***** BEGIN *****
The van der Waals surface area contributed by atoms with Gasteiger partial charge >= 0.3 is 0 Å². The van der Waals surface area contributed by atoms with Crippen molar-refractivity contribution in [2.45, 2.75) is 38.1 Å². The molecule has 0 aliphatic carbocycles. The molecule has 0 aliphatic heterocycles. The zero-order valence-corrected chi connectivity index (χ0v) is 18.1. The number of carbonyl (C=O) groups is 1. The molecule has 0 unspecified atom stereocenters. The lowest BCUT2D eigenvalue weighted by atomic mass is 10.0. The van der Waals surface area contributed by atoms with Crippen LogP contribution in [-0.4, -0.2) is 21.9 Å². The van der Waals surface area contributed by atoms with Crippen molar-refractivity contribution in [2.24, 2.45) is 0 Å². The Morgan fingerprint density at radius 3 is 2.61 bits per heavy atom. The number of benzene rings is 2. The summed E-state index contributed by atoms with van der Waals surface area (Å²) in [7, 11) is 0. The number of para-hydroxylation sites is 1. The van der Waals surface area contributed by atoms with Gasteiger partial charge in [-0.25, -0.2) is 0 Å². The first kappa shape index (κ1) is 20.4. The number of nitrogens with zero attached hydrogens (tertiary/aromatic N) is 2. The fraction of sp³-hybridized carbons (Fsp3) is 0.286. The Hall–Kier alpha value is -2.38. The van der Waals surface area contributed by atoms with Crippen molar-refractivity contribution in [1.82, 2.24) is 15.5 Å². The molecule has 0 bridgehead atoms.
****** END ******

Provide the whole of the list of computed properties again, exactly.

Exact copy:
The van der Waals surface area contributed by atoms with Gasteiger partial charge >= 0.3 is 0 Å². The van der Waals surface area contributed by atoms with Crippen molar-refractivity contribution in [2.45, 2.75) is 38.1 Å². The molecule has 0 aliphatic carbocycles. The molecule has 0 aliphatic heterocycles. The zero-order valence-corrected chi connectivity index (χ0v) is 18.1. The number of carbonyl (C=O) groups is 1. The molecule has 0 unspecified atom stereocenters. The lowest BCUT2D eigenvalue weighted by atomic mass is 10.0. The van der Waals surface area contributed by atoms with Crippen LogP contribution in [-0.4, -0.2) is 21.9 Å². The van der Waals surface area contributed by atoms with Crippen molar-refractivity contribution in [2.24, 2.45) is 0 Å². The Morgan fingerprint density at radius 3 is 2.61 bits per heavy atom. The number of benzene rings is 2. The summed E-state index contributed by atoms with van der Waals surface area (Å²) in [7, 11) is 0. The number of para-hydroxylation sites is 1. The van der Waals surface area contributed by atoms with Gasteiger partial charge in [-0.25, -0.2) is 0 Å². The first kappa shape index (κ1) is 20.4. The number of nitrogens with zero attached hydrogens (tertiary/aromatic N) is 2. The fraction of sp³-hybridized carbons (Fsp3) is 0.286. The Hall–Kier alpha value is -2.38. The van der Waals surface area contributed by atoms with Crippen molar-refractivity contribution in [1.82, 2.24) is 15.5 Å². The molecule has 0 bridgehead atoms.